What is the best graft to supplement the bilateral internal thoracic artery to the left coronary system? A meta-analysis

Michele DiMauro*, Roberto Lorusso, Antonino Di Franco, Massimiliano Foschi, Mohamed Rahouma, Giovanni Soletti, Antonio M. Calafiore, Mario Gaudino

*Corresponding author for this work

Research output: Contribution to journalReview articlepeer-review

8 Citations (Web of Science)

Abstract

This meta-analysis was designed to assess the effect of the use of arterial conduits (ACs) versus great saphenous vein (GSV) grafts as a third conduit for revascularization of the right coronary artery system, in addition to the bilateral internal mammary artery on the left coronary artery. PubMed and OVID's version of MEDLINE were searched from January 2000 to September 2017 for relevant publications. The primary end point was the long-term mortality rate. The secondary end point was early mortality, defined as either in-hospital death or death within 30 days after the operation. Meta-regression was used to evaluate the effect of female gender and diabetes on the primary and secondary outcomes. A total of 10 studies (4121 patients) were selected for the systematic review and meta-analysis comparing ACs (1619) versus the GSV (2502), 6 (2548) comparing the GSV (2548) versus the right gastroepiploic artery (1023) and 5 comparing the GSV (2548) versus the radial artery (596). The pooled analysis did not show any difference between ACs and the GSV in terms of long-term mortality rates [hazard ratio (HR) = 0.75, 95% confidence interval (CI) = 0.56-1.01; P = 0.061]. When using the leave-one-out analysis, after the exclusion of 1 study (outlier), ACs were significantly associated with lower long-term mortality rates (HR = 0.67, 95% CI = 0.54-0.83; P <0.001). When the results were stratified according to the type of study, no differences with regard to long-term results were found between ACs and the GSV, either in the pooled analysis of the 6 propensity score-matched studies (HR = 0.69, 95% CI = 0.43-1.08; P = 0.107) or in the pooled analysis of the 4 non-propensity score-matched studies (HR = 0.88, 95% CI = 0.62-1.23; P = 0.438). Again, when the outlier was excluded, the pooled analysis of the propensity score-matched studies confirmed that ACs were associated with lower long-term mortality rates (HR = 0.58, 95% CI = 0.43-0.80; P <0.001). Comparisons between the GSV and either the right gastroepiploic artery or the radial artery showed similar results. No publication bias was found. This meta-analysis is the first to compare the GSV to the radial artery and the right gastroepiploic artery for right coronary artery grafting in patients receiving a bilateral internal mammary artery to left coronary artery. The choice of a third AC seems to be preferable in order to achieve better long-term survival.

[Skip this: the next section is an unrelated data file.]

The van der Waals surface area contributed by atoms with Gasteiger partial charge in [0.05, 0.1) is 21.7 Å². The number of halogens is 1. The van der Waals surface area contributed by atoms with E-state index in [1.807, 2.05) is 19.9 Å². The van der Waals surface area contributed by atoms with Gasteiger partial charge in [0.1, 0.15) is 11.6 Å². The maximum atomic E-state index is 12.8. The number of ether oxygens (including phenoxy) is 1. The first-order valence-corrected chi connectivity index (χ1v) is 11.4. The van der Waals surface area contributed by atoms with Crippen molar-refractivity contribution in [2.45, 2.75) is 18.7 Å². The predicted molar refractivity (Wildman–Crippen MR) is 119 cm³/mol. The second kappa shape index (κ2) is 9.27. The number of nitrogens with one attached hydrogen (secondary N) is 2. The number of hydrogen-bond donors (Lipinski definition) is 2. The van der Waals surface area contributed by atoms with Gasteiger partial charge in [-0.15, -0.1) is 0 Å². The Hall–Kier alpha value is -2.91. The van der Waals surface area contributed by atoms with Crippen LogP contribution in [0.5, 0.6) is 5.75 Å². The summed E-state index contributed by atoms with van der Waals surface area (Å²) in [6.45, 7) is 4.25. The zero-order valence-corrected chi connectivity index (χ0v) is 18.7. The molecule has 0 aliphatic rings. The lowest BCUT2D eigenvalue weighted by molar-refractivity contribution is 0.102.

Original languageEnglish
Pages (from-to)21-29
Number of pages9
JournalEuropean Journal of Cardio-Thoracic Surgery
Volume56
Issue number1
DOIs
Publication statusPublished - Jul 2019

Keywords

  • Third graft
  • Coronary artery bypass graft
  • Coronary artery bypass
  • Total arterial revascularization
  • Bilateral internal thoracic arteries
  • Right coronary artery
  • RIGHT GASTROEPIPLOIC ARTERY
  • SAPHENOUS-VEIN PATENCY
  • IMPROVE LATE SURVIVAL
  • LONG-TERM PATENCY
  • RADIAL ARTERY
  • BYPASS SURGERY
  • MAMMARY ARTERY
  • RANDOMIZED-TRIAL
  • FLOW CAPACITY
  • CONDUIT

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